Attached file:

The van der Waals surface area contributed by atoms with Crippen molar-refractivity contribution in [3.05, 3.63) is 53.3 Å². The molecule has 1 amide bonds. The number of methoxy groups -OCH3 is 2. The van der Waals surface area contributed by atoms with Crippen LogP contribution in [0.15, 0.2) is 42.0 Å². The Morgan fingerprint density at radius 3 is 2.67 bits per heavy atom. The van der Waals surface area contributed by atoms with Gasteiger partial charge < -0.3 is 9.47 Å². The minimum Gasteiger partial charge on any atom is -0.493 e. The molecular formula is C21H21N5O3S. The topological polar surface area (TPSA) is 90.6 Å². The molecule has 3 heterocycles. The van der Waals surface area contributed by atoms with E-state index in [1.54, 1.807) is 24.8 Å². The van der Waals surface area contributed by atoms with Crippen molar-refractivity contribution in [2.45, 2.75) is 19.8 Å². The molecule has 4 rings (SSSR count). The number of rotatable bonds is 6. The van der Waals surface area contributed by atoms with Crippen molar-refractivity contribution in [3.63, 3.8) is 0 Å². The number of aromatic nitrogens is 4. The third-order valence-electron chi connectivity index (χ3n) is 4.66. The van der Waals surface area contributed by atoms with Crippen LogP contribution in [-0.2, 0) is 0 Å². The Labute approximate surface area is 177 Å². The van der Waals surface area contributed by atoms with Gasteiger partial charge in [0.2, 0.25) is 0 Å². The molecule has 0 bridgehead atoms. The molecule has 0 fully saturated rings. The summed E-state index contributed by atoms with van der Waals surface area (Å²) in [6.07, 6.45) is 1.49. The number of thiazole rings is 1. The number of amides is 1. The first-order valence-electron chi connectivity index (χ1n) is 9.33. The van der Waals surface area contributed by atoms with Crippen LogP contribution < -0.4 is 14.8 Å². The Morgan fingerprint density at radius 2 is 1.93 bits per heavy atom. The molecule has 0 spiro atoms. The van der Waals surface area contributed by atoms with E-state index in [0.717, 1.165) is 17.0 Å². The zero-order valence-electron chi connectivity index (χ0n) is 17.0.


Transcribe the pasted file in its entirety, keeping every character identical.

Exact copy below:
The van der Waals surface area contributed by atoms with Crippen molar-refractivity contribution in [3.05, 3.63) is 53.3 Å². The molecule has 1 amide bonds. The number of methoxy groups -OCH3 is 2. The van der Waals surface area contributed by atoms with Crippen LogP contribution in [0.15, 0.2) is 42.0 Å². The Morgan fingerprint density at radius 3 is 2.67 bits per heavy atom. The van der Waals surface area contributed by atoms with Gasteiger partial charge < -0.3 is 9.47 Å². The minimum Gasteiger partial charge on any atom is -0.493 e. The molecular formula is C21H21N5O3S. The topological polar surface area (TPSA) is 90.6 Å². The molecule has 3 heterocycles. The van der Waals surface area contributed by atoms with E-state index in [1.54, 1.807) is 24.8 Å². The van der Waals surface area contributed by atoms with Crippen molar-refractivity contribution in [2.45, 2.75) is 19.8 Å². The molecule has 4 rings (SSSR count). The number of rotatable bonds is 6. The van der Waals surface area contributed by atoms with Crippen molar-refractivity contribution in [3.63, 3.8) is 0 Å². The number of aromatic nitrogens is 4. The third-order valence-electron chi connectivity index (χ3n) is 4.66. The van der Waals surface area contributed by atoms with Crippen LogP contribution in [-0.2, 0) is 0 Å². The Labute approximate surface area is 177 Å². The van der Waals surface area contributed by atoms with Gasteiger partial charge in [0.2, 0.25) is 0 Å². The molecule has 0 bridgehead atoms. The molecule has 0 fully saturated rings. The summed E-state index contributed by atoms with van der Waals surface area (Å²) in [6.07, 6.45) is 1.49. The number of thiazole rings is 1. The number of amides is 1. The first-order valence-electron chi connectivity index (χ1n) is 9.33. The van der Waals surface area contributed by atoms with Crippen LogP contribution < -0.4 is 14.8 Å². The Morgan fingerprint density at radius 2 is 1.93 bits per heavy atom. The molecule has 0 spiro atoms. The van der Waals surface area contributed by atoms with E-state index in [0.717, 1.165) is 17.0 Å². The zero-order valence-electron chi connectivity index (χ0n) is 17.0.